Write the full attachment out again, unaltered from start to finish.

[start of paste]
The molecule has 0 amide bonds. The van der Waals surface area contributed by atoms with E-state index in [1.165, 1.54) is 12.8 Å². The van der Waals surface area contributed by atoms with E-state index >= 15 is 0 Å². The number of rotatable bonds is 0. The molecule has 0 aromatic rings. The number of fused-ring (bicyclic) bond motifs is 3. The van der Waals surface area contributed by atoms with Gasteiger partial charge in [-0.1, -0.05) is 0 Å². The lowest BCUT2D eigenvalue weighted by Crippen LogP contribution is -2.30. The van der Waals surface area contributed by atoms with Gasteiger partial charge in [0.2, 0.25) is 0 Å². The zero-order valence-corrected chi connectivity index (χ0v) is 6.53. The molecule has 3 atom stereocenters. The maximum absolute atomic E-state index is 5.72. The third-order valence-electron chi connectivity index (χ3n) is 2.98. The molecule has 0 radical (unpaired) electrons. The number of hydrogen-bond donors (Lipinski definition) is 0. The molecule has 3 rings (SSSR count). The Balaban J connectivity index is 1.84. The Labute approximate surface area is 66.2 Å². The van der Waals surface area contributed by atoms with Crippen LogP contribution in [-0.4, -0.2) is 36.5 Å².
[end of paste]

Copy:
The molecule has 0 amide bonds. The van der Waals surface area contributed by atoms with E-state index in [1.165, 1.54) is 12.8 Å². The van der Waals surface area contributed by atoms with E-state index >= 15 is 0 Å². The number of rotatable bonds is 0. The molecule has 0 aromatic rings. The number of fused-ring (bicyclic) bond motifs is 3. The van der Waals surface area contributed by atoms with Gasteiger partial charge in [-0.1, -0.05) is 0 Å². The lowest BCUT2D eigenvalue weighted by Crippen LogP contribution is -2.30. The van der Waals surface area contributed by atoms with Gasteiger partial charge in [0.2, 0.25) is 0 Å². The zero-order valence-corrected chi connectivity index (χ0v) is 6.53. The molecule has 3 atom stereocenters. The maximum absolute atomic E-state index is 5.72. The third-order valence-electron chi connectivity index (χ3n) is 2.98. The molecule has 0 radical (unpaired) electrons. The number of hydrogen-bond donors (Lipinski definition) is 0. The molecule has 3 rings (SSSR count). The Balaban J connectivity index is 1.84. The Labute approximate surface area is 66.2 Å². The van der Waals surface area contributed by atoms with Crippen LogP contribution in [-0.4, -0.2) is 36.5 Å².